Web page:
PAXTON — The years-long process of revising Ford County’s ordinance regulating wind farms appears to be finally nearing an end.
The county board’s zoning committee has met numerous times to work on the ordinance since October 2017, when the board implemented a moratorium on issuing any new special-use permits for wind farms until the rules are revised to better protect the county and its residents.
The committee’s most recent meeting was Monday, and another is set for 9 a.m. Thursday.
Committee member Ann Ihrke of rural Buckley said that while some “sticking points” remain on the proposed revisions, it appears the committee is close to wrapping up its work.
“At the last meeting, we were just going through some minor word changes to clean the document up — things we caught, like misspellings, that type of thing,” Ihrke said. “We’re meeting again on Thursday because we didn’t get through all of (the corrections). I believe that on Thursday, we may be ready to send (the final draft) off to the state’s attorney for his go-through, so he can make sure everything is legally stated and all of that.”
After State’s Attorney Andrew Killian reviews the document, it will be presented to the full, 12-member board for its consideration. Ihrke said a vote could occur as early as November.
“We’re all getting anxious to get it finished,” Ihrke said. “It’s been a long time. We’ve put in hours and hours and hours on it.”
For the county board to approve the revised ordinance, the Illinois Zoning Code requires that a super-majority — at least nine of the board’s 12 members — vote in favor.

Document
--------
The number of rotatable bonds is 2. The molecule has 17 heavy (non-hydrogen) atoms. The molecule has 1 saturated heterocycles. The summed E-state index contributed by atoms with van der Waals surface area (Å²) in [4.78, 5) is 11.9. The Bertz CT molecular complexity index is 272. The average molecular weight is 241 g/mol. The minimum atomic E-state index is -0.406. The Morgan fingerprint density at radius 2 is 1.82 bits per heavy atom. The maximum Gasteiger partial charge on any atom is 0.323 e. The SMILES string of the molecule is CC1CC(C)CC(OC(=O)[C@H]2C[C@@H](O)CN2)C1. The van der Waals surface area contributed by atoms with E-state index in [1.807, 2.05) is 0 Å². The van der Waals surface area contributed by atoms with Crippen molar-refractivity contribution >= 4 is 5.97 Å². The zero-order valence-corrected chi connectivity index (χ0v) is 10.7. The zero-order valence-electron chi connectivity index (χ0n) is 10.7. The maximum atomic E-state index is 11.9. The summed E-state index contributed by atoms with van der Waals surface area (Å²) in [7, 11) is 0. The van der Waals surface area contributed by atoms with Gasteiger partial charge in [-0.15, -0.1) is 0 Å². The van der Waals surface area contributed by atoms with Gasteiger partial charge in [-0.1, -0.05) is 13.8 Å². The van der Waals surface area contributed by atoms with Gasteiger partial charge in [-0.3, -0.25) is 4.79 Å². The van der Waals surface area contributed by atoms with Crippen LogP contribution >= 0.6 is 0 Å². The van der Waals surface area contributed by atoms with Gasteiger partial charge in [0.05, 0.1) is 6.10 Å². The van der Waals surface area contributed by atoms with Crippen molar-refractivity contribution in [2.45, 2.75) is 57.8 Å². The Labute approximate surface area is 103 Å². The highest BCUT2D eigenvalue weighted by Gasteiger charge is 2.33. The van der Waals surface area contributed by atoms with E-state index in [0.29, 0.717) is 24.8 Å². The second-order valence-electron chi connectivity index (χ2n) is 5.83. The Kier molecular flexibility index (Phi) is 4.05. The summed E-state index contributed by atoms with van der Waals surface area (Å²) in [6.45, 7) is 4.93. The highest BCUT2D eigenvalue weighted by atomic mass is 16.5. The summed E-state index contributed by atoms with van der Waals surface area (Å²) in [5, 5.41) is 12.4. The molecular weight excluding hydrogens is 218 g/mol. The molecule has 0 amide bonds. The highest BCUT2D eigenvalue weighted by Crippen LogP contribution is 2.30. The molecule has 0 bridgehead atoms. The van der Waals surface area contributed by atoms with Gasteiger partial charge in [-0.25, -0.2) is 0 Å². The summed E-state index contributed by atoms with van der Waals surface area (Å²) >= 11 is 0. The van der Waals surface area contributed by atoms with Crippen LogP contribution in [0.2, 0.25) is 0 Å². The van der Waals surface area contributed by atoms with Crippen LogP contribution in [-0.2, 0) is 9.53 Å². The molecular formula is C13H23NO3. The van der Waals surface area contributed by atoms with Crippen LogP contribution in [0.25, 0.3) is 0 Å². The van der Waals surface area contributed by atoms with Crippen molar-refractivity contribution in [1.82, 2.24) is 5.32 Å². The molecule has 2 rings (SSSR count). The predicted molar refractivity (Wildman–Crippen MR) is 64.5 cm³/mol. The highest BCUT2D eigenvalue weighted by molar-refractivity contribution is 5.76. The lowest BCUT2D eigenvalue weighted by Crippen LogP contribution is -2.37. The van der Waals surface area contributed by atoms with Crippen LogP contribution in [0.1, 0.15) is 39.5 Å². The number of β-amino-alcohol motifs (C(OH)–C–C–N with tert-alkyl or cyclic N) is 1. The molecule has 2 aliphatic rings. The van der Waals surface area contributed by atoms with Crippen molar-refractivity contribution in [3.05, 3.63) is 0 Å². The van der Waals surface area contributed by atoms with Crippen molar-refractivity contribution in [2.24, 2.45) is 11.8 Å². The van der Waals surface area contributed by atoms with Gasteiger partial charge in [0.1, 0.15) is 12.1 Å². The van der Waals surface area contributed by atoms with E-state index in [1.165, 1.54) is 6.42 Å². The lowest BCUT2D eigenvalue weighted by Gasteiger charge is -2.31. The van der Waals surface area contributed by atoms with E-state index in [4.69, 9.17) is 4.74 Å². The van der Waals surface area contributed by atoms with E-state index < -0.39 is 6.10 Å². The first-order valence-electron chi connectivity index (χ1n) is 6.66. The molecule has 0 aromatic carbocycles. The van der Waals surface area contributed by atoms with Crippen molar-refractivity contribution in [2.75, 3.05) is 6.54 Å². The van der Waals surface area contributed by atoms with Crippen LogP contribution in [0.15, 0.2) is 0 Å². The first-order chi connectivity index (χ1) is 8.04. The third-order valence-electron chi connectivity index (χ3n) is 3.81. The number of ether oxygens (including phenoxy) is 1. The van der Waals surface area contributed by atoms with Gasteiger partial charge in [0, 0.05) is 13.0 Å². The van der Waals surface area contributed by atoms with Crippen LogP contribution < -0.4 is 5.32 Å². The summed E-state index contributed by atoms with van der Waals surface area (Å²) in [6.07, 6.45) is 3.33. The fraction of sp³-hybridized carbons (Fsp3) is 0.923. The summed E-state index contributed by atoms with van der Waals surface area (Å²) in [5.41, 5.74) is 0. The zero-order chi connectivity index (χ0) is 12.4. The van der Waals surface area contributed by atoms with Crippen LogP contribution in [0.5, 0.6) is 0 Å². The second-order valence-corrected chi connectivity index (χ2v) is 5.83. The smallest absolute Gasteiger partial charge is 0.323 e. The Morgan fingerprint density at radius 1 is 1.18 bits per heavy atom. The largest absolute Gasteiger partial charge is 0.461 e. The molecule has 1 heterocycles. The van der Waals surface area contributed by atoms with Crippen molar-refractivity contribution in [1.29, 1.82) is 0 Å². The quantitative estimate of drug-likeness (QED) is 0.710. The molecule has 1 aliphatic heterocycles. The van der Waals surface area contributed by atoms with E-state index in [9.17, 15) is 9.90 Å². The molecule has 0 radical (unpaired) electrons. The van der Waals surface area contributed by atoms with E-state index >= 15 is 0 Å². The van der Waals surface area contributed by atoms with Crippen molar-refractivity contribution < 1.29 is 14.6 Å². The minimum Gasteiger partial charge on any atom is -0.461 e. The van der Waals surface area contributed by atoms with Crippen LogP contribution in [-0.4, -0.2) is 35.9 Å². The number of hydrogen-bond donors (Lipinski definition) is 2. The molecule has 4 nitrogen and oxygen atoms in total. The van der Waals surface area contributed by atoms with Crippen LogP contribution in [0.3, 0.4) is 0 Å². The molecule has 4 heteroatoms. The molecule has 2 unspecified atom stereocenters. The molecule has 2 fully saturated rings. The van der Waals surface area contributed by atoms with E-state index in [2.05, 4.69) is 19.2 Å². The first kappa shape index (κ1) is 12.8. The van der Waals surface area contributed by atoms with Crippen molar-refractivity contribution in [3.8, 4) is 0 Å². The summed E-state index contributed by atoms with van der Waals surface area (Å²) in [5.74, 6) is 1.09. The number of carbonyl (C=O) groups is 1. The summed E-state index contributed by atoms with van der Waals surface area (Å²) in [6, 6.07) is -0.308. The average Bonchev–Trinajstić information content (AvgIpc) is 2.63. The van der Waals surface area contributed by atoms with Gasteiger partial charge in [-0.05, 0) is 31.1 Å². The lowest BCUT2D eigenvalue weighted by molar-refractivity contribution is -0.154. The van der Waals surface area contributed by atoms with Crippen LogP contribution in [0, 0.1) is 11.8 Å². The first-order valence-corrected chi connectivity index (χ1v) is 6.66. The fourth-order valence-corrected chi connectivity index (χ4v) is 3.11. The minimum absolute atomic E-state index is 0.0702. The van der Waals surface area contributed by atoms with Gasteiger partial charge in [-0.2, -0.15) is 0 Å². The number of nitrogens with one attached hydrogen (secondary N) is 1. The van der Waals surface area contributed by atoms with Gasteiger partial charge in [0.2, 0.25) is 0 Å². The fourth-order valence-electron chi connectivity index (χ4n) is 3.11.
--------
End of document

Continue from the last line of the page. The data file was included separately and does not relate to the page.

The super-majority is required because the village of Roberts has filed a written protest to the zoning board of appeals’ recommendations last winter regarding setbacks and turbine height limitations. The village is asking the county to implement a 3,250-foot setback from property lines and a maximum turbine height of 500 feet — rather than an 1,800-foot setback and 600-foot height limit as recommended by the zoning board of appeals.
Despite the zoning board of appeals’ recommending a setback of just 1,800 feet, the county board’s five-member zoning committee has proposed a 2,250-foot setback from property lines in order to protect nonparticipating residents from the nuisances turbines can create, such as noise or shadow flicker, or the dangers associated with turbines catching fire or breaking
County board members’ opinions on the setback issue remain divided, though. Ihrke said some believe there should be two different setbacks implemented — a 2,250-foot setback applying to land occupied by a residence, and a 550-foot setback applying to nonresidential land.
Wind-farm developers have expressed concerns that a 2,250-foot setback would make construction of a wind farm extremely difficult, if not impossible. Developers have been asking instead for no greater than a 1,500-foot setback — and not from property lines but instead from “primary structures” such as homes. That is 500 feet larger than the setback currently required under Ford County’s wind ordinance, which was enacted in 2008.
Ihrke said she is among the board members who do not support a reduced setback applying to nonresidential properties. Ihrke noted that just because land does not contain a residence does not mean that the land is not used by people — for hunting, fishing or other recreational activities, for example. She said those people need to be protected, as well.
“There are a lot of people in Ford County who have recreational land,” she said. “People are out there with their four-wheelers, hunting, fishing, bird-watching — all of that stuff.”
Ihrke also noted that wind-farm developers can always ask nonparticipating landowners to sign “good-neighbor” agreements that often provide compensation to landowners for agreeing to sign a waiver of the setback requirement, allowing turbines to be built closer than the ordinance allows.